Currency Debasement

On Nov. 15, 2010, a who's who of conservative economists, investors and Niall Ferguson warned that the Federal Reserve's second round of bond-buying, or QE2, "risk[ed] currency debasement and inflation." Since then, the dollar is up 6 percent against a broad index of currencies, and personal consumption expenditure inflation, the Fed's preferred measure, has soared from 1.2 to ... 1.5 percent.

Just like Weimar Germany.

Now, everybody makes mistakes. The question, though, is what you learn from them. For these inflation hawks, the answer, apparently, is nothing. Caleb Melby, Laura Marcinek, and Danielle Burger of Bloomberg News tracked down nine of the letter's 23 signers, and asked them if they still stand by it today. They all do. Although, to be fair, some of them seem to be more acquainted with empirical reality than others.

The slightly-less-aware faction thinks that the inflation monster has already come out from under their beds. "There's plenty of inflation," perennial goldbug Jim Grant says, "not at the checkout line, necessarily, but on Wall Street." Professor Geoffrey Wood agrees that "everything's panned out."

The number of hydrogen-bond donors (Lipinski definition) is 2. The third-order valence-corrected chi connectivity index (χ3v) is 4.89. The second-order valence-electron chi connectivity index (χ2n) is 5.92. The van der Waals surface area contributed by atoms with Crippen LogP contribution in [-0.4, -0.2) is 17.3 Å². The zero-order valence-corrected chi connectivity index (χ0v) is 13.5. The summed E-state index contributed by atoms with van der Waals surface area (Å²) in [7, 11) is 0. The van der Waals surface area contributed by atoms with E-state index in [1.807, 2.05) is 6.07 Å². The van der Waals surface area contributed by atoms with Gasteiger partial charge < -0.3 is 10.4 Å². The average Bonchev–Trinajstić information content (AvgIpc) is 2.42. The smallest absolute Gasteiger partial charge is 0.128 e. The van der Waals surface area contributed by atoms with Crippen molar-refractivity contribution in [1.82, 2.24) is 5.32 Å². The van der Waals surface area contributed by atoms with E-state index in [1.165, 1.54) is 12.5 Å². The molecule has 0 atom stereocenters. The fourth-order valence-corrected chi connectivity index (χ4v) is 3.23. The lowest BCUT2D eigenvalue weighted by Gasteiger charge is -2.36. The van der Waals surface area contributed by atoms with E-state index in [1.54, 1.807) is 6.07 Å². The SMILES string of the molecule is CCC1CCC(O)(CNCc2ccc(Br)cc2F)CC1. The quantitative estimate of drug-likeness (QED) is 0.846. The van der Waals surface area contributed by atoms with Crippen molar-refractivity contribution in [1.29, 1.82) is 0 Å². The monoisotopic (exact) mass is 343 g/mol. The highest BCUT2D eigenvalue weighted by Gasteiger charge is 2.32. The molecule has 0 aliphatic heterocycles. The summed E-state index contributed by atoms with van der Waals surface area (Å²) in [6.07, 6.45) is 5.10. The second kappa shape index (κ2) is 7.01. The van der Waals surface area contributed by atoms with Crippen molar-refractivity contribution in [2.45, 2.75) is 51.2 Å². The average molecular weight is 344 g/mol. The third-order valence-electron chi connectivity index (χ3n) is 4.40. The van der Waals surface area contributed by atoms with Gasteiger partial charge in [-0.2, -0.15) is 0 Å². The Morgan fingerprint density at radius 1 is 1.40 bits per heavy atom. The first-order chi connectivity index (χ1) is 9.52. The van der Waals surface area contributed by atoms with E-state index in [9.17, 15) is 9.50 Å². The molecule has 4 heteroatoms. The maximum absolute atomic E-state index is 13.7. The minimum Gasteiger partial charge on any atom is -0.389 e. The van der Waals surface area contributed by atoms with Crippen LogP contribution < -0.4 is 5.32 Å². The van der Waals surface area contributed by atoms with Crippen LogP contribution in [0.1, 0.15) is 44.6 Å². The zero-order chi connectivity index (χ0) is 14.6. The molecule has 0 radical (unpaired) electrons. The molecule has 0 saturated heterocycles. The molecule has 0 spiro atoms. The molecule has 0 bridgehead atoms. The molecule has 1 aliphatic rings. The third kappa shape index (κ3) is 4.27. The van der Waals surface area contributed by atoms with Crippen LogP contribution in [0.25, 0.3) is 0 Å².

And even actual monetary policy expert John Taylor claims that "the letter said several things—the risk of inflation, employment, it would destroy financial markets, complicate the Fed's efforts to normalize monetary policy—and all have happened." One problem: They have not.

Then there's the more bashful group that concedes they haven't been right yet, but thinks they will be. Former inflation truther Niall Ferguson says their spectacularly bad prediction wasn't one per se, and that "there is in fact still a risk of currency debasement and inflation." Current inflation truther Amity Shlaes thinks that "inflation could come" despite no evidence of it. And former McCain economic adviser Douglas Holtz-Eakin protests that "they are going to generate an uptick in core inflation" and "they are going to go above 2 percent."

Above 2 percent inflation. Scary stuff.

Although it's not as frightening as what would've happened if we'd listened to these inflation hawks. To get an idea of that, just look at Europe. It raised rates twice in 2011 to quash an oil price blip, and quashed its economy instead. Unemployment is still 11.5 percent, and inflation has drifted down to 0.3 percent — lost decade territory. And now it's about to start its own mini-QE to try to save itself.

It's too late, though, for the inflation hawks to save any credibility they might have. Their insistence that they're right in defiance of all facts has debased that.